Brenda Romero, a game designer in residence at the University of California Santa Cruz, largely agrees with that potential. Notable for having a major part in the formation of both the tabletop gaming industry and the video game industry, Brenda is a veteran and literally wrote the book on Sex in Video Games. Since about 2008, she also worked on six board games collectively titled "The Mechanic is the Message". These games aim to tackle complex and emotionally charged topics and represent each of them through play. The New World, for example, wrestles with the harsh realities of the Middle Passage and the movement of captured slaves from Africa to the Americas. Train tasks players with rapidly and efficiently organizing pegs representing people into train cars. Only later is it revealed that the cars are destined for Auschwitz.
These types of games aim to communicate entire experiences. Instead of reading about slave ships or watching a movie about the persecution of Jews under the Third Reich, players live these moments of history. In so doing, these games can tap empathy more effectively than any other medium yet devised.
In a TedX talk, Brenda also described how she used The New World to teach her young daughter about the Middle Passage. The anecdote strikes a chord as Brenda describes her child's initial difficulty in understanding the real human cost of the slave trade. Instead, that same message was communicated effectively and ultimately internalized by a seven year old. Her participation in the facsimile of Triangular Trade made the entire concept real for her on a very personal level. Few media can claim to be so efficient at teaching such complex ideas - especially to young minds.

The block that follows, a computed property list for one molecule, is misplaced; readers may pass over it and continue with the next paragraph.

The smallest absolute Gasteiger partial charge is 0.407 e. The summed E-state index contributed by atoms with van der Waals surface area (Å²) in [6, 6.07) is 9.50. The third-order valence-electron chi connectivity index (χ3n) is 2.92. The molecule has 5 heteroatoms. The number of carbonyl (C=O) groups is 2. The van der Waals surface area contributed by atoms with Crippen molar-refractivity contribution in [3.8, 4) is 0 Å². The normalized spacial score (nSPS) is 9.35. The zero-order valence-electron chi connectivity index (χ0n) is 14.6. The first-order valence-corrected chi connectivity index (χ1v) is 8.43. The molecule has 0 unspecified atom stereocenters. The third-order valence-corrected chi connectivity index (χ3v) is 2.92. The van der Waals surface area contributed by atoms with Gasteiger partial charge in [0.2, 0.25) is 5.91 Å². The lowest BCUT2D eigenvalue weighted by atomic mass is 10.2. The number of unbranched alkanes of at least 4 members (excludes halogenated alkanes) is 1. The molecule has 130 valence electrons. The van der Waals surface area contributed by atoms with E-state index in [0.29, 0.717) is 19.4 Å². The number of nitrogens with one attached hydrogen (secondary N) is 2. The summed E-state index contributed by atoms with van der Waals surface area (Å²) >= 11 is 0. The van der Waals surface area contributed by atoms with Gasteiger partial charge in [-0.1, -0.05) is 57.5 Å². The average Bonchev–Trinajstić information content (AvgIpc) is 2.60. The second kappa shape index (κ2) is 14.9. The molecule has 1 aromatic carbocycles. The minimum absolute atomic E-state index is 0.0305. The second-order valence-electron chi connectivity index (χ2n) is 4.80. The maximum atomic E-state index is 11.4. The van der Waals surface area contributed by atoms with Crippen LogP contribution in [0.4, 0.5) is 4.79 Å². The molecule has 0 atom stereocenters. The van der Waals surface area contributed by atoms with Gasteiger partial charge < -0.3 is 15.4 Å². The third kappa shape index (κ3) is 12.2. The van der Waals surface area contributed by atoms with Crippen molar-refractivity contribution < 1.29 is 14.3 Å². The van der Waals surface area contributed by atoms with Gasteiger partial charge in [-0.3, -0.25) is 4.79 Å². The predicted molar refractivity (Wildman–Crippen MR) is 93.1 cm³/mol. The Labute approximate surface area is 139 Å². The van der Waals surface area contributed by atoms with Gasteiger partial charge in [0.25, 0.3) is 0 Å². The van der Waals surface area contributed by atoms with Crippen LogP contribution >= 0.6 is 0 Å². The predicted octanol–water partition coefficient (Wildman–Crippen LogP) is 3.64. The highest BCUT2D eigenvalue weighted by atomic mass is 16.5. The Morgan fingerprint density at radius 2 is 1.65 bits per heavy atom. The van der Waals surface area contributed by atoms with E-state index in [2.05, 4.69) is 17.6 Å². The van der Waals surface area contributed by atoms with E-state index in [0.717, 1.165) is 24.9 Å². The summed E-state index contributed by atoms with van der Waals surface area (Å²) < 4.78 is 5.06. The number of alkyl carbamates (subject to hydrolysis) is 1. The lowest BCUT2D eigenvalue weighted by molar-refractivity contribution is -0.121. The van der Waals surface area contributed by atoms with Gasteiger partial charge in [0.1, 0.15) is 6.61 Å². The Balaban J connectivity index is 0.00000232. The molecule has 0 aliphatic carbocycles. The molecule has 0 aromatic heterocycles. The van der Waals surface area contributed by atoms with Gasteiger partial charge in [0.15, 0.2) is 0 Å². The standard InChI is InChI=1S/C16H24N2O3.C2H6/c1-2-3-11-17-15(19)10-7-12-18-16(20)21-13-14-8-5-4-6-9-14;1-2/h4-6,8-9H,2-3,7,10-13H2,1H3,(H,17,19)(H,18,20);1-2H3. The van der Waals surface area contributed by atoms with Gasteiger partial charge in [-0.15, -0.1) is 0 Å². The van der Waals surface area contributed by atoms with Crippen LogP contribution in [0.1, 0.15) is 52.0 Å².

Echoing a similar sentiment, James Portnow said, "This is a medium like no other in the history of humanity, it's a medium where the audience isn't merely audient but participatory. The player has volition in a way that no 'viewer' does over their experience and this means that we can do things, we can explore human nature in ways we have never been able to before. This seemed like it deserved to be used for more than a way to kill the hours between work and sleep."
Portnow is a Master's Professor at DigiPen, a trade school that produced Narbacular Drop, the game that helped birth Portal. His students readily discuss his novel method of teaching. He focuses on the positive and asks that his students not just become great game designers, but collectors of life experiences. To craft a truly great game and communicate effectively through interactivity, he says," You first need to be fluent in life. Music, movies, books, relationships - everything."
When he's not teaching, Portnow is also one of the writers for the Penny Arcade TV show Extra Credits and recently launched a new, crowd funded project called Games for Good, which aims to change the popular dialogue about video games in the media. Both of these projects are meant to make the kind of academic discussions that might be shared at conferences accessible to the masses. They aim to democratize the medium in a sense, and in so doing help people develop a fluency in the medium.
More so than almost anyone else, James is almost ruthlessly optimistic. Despite the dozens of times games have been blamed for mass shootings, or for corrupting youth or being an intellectually vacuous waste of time, he still thinks it'll succeed as the next great medium of high art.
"I hope the industry continues to push the bounds of what can be done with interactive experiences. I hope that expense and familiarity doesn't frighten us into complacency." James said, "I hope that the next generation of players gets to play types of games I can't even dream of."
That, more than anything else, is a consistent thread tying all of these thinkers together. The desire, the will is there to do some something truly important with interactivity and to change the way we talk about games. They aren't made in a vacuum, they're products of the cultures that produce them and they have effects on the cultures that play them. Games are not only art, but they're powerful messages constantly being sent and received all over the world. With any luck a new wave of ludic-fluent professors, students and designers can take games to an exciting new realm of expression.